In his column, Teague begins by raising concerns about design plans for a proposed dog track in Deagon, Australia, and says that the location of the starting box makes "it likely that heavy interference will be the order of the day."
Teague then says that the current design plans remind him of problems that have occurred after the reconstruction of another dog track. During that reconstruction Teague claims that he suggested changes to the design, but his recommendations were ignored:
"I saw these long before contracts were issued and wrote to the GBOTA pointing out the need to move the 400m boxes into a kinder position. They rejected that suggestion."According to Teague, greyhounds have since paid the price for design flaws at that track:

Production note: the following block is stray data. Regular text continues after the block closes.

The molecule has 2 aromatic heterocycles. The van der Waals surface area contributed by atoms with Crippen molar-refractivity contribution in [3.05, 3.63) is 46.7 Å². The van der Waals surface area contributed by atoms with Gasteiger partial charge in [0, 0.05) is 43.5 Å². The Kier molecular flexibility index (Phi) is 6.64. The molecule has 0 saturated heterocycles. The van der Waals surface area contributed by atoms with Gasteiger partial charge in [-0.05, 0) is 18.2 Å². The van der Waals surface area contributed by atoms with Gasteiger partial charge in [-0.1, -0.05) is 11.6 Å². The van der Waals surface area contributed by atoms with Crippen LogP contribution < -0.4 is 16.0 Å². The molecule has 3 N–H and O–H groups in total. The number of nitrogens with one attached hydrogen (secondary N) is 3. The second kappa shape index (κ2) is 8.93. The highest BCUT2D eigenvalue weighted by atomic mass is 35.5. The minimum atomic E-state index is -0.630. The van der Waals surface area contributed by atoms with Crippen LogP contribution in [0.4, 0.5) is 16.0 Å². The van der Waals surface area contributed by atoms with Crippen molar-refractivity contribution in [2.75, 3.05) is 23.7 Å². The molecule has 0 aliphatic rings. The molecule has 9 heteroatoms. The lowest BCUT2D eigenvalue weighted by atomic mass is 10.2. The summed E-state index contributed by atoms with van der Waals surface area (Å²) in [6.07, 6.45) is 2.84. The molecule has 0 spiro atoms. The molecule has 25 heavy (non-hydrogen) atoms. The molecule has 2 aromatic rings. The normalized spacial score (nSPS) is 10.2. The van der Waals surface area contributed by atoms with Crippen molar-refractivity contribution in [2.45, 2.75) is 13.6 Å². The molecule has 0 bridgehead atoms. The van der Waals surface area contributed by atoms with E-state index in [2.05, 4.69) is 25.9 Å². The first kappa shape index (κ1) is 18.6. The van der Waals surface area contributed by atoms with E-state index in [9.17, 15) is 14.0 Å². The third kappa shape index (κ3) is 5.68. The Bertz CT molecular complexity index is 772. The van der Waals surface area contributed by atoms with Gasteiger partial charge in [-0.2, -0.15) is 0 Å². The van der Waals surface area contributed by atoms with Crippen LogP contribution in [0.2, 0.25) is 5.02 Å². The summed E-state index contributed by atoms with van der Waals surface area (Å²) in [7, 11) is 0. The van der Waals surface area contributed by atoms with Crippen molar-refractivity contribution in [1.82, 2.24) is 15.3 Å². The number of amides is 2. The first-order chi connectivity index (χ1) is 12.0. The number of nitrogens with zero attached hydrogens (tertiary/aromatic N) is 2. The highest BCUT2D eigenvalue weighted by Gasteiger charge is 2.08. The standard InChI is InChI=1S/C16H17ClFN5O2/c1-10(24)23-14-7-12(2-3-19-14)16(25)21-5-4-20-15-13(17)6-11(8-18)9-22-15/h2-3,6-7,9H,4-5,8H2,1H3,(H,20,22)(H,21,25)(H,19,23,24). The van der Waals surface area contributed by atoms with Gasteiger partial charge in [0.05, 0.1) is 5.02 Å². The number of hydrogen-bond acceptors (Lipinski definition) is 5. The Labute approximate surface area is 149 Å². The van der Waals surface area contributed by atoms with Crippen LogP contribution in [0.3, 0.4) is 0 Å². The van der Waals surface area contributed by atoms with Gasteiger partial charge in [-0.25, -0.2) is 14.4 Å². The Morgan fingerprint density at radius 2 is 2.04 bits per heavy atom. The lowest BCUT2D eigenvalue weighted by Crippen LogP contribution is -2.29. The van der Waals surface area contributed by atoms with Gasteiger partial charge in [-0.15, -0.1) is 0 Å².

"In practice, dogs got smashed and six months after the opening the boxes were moved out a bit! Unfortunately, they had only 1m to work with on the concrete slab. It made barely any difference and dogs still get smashed today."Most importantly, Teague then closes his column with a very apt summary of the lack of research that has been done on track design and the welfare of greyhounds.
"I offer that story mainly because engineers or others will hear plenty of opinions on design features yet there is nowhere to turn to locate good, hard information about what dogs need to get around the track in one piece."Finally, Teague makes it clear that this is not only a problem in Australia, but throughout the greyhound racing industry.
"No broad-based track studies have ever been conducted, here or overseas, despite much urging to GALtd and state authorities. You will see a bit on turn-related injuries and a bit on surface materials, but that’s about it."I suspect that Bruce Teague and I don't agree on many issues related to greyhound racing. I certainly agree with him on this point, however. The dog racing industry has been grossly negligent in the design of their racing facilities, and their negligence has caused the suffering and death of countless dogs.